wrote a paper and it won the AOA research award.

B: AOA?

P: Yeah, that's an honorary medical society at all schools. Alpha Omega Alpha.

B: That would have been in about 1954 or 1955.

P: It's in there that we won the award. So I was interested, because of that, in
research a little bit. Also, I had learned a little bit about hematology doing that,
those studies. I came on here in my general rotating internship, and by the way,
there's a council that goes around and evaluates all residency and internship
programs and grades them. There are about four men on this committee that
evaluates internships and residency programs, and it still does it. The son of the
guy the was in charge of the committee interned with me here at Mound Park.

B: Where had he gone to medical school?


P: University of Michigan, I think.









BMC-7, Pruitt page 5


B: So you were colleagues as interns here at the time.

P: Right. The internship program had a very good reputation for the son of the man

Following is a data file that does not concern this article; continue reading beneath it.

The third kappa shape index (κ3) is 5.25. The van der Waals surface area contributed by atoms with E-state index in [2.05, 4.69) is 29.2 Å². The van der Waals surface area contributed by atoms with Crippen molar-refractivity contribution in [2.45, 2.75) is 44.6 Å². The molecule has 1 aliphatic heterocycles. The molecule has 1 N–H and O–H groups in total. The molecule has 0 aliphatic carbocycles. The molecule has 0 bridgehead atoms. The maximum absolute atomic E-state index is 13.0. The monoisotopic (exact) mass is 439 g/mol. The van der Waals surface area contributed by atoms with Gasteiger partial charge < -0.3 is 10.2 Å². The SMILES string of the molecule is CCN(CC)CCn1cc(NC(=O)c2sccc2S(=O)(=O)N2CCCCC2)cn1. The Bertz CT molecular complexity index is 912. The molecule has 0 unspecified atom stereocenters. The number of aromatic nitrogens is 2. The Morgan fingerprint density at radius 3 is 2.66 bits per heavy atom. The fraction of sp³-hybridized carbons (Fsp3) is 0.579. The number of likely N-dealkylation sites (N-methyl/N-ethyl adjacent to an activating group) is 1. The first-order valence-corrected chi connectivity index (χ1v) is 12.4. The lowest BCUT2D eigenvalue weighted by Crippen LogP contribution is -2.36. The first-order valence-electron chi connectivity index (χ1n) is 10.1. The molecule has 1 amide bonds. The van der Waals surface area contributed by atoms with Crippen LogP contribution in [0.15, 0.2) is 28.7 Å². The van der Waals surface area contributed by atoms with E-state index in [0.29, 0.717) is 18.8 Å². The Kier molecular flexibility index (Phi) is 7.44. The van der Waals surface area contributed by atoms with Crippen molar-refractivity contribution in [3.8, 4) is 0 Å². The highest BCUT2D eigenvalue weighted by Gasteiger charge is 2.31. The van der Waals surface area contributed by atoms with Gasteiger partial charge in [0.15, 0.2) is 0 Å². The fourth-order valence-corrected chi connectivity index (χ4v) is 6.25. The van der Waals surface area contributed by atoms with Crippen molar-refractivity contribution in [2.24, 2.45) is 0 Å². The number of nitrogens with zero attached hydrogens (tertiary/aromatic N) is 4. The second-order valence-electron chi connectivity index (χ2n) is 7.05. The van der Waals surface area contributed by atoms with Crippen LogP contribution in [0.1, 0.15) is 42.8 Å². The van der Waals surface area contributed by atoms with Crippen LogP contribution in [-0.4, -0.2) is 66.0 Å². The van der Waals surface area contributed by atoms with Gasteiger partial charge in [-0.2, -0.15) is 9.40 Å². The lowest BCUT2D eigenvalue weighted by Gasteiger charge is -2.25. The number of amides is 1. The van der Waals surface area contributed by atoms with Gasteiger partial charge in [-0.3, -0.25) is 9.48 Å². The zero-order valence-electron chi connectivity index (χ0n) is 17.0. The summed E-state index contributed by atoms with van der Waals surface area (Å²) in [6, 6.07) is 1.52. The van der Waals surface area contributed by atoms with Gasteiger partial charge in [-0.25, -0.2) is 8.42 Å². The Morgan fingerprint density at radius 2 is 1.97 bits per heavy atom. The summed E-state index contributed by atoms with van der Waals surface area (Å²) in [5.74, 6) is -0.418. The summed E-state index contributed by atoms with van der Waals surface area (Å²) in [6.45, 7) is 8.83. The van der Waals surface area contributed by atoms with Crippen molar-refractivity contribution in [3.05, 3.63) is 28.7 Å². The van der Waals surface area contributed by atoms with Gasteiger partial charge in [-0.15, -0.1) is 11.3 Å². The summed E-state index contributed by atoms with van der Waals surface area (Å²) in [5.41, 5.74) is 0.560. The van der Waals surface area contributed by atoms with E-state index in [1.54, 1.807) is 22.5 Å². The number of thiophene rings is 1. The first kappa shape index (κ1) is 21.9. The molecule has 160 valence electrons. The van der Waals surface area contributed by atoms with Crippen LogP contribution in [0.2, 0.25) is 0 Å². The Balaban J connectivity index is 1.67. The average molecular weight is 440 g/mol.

that evaluated them, for the father to let his son come here.

B: Right. That speaks well of the program. What was his specialization later? Do
you recall?

P: No, I don't know.

B: Do you recall his name?

P: No. I don't, but if you looked in my class, I was in the class of [19]56 that was
when I interned here. I could pick him out of a picture.

B: It was 1956 and 1957 that you spent apparently one full year doing rotating
internships here and went through several specialties.

P: Right. Everybody went through essentially the same ones.

B: That didn't change your thinking about your inclination toward surgery, I guess?

P: No. Except I was still also liking research and hematology to some extent, but I
was primarily leaning toward surgery.

B: Which surfaces later in your career, but surgery stays front and center.

P: Right.

B: I'm curious to know, you said that you had assisted in surgery at the hospital in
Anderson, [S. C.], actually before even going to medical school. Meaning, how
much assistance, did you scrub up and actually participate?

P: Oh yeah, they taught me how to do all that. They called me an externn'. I was a
surgical extern, they called me. Mainly I was holding retractors, but gradually
they let me do more and more. I didn't do the actual operations, I just was